One small step from that to making a justification for rendition and allowing extraterritorial enforcement of local laws  - as the United States has unilaterally declared for certain offenses.

Not a good idea. It was the same reasoning that led Norwegian police to arrest DeCSS developer Jon Johansen at the behest of U.S. authorities acting on a complaint from the MPAA that the simple act of creating DeCSS violated US law and was a criminal offense.

So why feel the need to bend over backwards to accommodate Thailand's paranoia and self-righteousness? If a western country were to do the same - say arresting an French blogger for criticizing the British Royal Family or the Swedish King - the denunciations would be immediate - and global.


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Re: Huh? Thailand can put an American in jail for posting internet content??
« Reply #19 on: December 09, 2011, 07:57:24 AM »
Presumably where he might have been when he infringed the law was irrelevant to the Thai authorities, so that when he stepped into their territory, he was now in their jurisdiction and they took advantage of that fact and simply nabbed him at that point.

That would presumably make sense to the Thai authorities, though you might not like it.

One small step from that to making a justification for rendition and allowing extraterritorial enforcement of local laws  - as the United States has unilaterally declared for certain offenses.

Not a good idea. It was the same reasoning that led Norwegian police to arrest DeCSS developer Jon Johansen at the behest of U.S. authorities acting on a complaint from the MPAA that the simple act of creating DeCSS violated US law and was a criminal offense.

So why feel the need to bend over backwards to accommodate Thailand's paranoia and self-righteousness? If a western country were to do the same - say arresting an French blogger for criticizing the British Royal Family or the Swedish King - the denunciations would be immediate - and global.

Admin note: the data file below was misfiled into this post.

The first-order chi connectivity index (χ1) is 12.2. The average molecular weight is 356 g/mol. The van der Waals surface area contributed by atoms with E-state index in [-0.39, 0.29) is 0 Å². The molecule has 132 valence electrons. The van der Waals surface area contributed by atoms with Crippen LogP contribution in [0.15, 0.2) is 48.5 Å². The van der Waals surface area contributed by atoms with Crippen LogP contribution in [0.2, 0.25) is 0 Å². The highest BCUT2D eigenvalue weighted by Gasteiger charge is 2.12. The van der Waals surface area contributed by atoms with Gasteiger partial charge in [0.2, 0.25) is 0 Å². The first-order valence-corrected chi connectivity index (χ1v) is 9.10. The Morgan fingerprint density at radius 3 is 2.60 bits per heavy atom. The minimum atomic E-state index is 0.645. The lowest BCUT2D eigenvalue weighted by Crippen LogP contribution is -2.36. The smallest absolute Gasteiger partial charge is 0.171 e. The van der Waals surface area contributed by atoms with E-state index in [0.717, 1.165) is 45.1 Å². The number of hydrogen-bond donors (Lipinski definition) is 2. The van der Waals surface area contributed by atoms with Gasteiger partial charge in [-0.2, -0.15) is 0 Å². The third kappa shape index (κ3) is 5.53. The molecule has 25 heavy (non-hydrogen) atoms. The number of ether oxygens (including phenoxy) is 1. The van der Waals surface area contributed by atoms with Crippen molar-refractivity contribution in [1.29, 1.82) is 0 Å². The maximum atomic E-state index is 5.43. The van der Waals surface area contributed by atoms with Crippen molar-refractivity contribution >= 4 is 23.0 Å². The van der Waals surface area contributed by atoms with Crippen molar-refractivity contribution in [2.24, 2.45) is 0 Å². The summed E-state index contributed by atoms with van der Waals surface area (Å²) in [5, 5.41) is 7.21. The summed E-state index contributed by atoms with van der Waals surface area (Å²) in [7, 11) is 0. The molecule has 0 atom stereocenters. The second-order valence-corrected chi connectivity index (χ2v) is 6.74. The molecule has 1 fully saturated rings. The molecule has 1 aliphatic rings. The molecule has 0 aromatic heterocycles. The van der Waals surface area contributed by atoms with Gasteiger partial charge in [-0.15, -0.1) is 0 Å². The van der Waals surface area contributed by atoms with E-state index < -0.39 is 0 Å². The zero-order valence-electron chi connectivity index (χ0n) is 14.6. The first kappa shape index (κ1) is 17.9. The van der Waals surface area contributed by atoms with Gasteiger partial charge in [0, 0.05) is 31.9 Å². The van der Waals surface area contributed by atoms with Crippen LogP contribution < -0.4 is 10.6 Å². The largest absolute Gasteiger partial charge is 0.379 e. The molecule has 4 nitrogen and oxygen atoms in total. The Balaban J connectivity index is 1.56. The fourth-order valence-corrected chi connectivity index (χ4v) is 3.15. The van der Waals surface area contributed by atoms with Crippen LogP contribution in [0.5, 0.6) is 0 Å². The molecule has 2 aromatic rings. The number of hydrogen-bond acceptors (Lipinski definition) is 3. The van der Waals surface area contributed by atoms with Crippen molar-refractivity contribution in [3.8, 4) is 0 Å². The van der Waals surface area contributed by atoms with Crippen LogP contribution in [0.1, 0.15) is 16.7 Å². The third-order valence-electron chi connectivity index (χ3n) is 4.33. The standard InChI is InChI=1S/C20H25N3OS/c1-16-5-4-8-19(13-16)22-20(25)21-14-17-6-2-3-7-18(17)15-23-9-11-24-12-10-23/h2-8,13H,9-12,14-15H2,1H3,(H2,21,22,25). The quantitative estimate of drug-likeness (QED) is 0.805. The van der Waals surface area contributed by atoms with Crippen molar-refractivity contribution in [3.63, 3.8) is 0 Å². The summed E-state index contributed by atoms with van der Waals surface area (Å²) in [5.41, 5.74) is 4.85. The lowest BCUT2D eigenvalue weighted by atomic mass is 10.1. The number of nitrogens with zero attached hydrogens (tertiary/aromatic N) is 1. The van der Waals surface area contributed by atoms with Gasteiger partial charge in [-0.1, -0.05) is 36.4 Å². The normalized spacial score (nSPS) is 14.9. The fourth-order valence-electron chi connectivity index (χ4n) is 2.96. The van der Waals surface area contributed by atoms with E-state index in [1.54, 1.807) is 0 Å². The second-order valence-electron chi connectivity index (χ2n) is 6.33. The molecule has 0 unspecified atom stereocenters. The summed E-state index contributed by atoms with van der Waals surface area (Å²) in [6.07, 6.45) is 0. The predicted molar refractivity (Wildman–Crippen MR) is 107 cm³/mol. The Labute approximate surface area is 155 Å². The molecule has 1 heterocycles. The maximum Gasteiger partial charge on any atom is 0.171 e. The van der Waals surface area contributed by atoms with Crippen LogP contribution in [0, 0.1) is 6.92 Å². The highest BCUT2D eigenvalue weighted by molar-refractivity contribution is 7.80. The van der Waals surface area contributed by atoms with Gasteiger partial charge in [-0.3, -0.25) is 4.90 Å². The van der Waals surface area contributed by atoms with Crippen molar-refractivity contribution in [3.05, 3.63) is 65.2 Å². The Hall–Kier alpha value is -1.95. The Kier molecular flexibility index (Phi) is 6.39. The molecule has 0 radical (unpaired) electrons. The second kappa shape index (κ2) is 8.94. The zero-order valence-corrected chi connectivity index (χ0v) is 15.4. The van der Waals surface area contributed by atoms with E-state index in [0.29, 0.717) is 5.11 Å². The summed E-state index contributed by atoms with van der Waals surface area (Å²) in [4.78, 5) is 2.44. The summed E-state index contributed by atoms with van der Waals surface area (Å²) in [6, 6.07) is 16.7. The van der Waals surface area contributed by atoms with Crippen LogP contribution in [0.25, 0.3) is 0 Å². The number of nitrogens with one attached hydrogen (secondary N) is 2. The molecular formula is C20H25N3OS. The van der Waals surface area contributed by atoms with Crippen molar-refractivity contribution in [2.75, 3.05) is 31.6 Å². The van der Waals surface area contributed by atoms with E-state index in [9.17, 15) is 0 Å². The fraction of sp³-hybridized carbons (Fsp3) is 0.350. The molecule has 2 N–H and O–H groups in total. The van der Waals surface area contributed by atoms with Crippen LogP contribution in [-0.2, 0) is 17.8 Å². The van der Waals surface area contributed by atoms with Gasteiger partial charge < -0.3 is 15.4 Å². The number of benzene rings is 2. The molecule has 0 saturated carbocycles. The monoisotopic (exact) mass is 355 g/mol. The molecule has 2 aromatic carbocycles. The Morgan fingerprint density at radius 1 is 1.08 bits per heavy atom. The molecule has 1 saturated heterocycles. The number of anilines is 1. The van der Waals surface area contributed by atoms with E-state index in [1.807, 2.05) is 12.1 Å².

Thank you for that moment of clarity. I think you've hit on something very important. I had not thought of governments kidnapping people like that. But you're right there.

I suppose I was clinging to some semblance of civility... My bad. :(
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IainB

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Re: Huh? Thailand can put an American in jail for posting internet content??
« Reply #20 on: December 09, 2011, 10:32:50 AM »
Sorry, I don't think that I said in any of my comments above that I actually thought:
  • that the lèse majesté law;
  • that rendition;
  • that allowing extraterritorial enforcement of local laws (e.g., laying charges against sex pedophile tourists returning home from a perverted holiday in Thailand);
- were necessarily good things per se.

I was not seeking to justify these things or be an apologist for them, but was merely trying to communicate an understanding of them from the likely Thai perspective as applied to the US citizen who was nabbed on re-entering Thailand.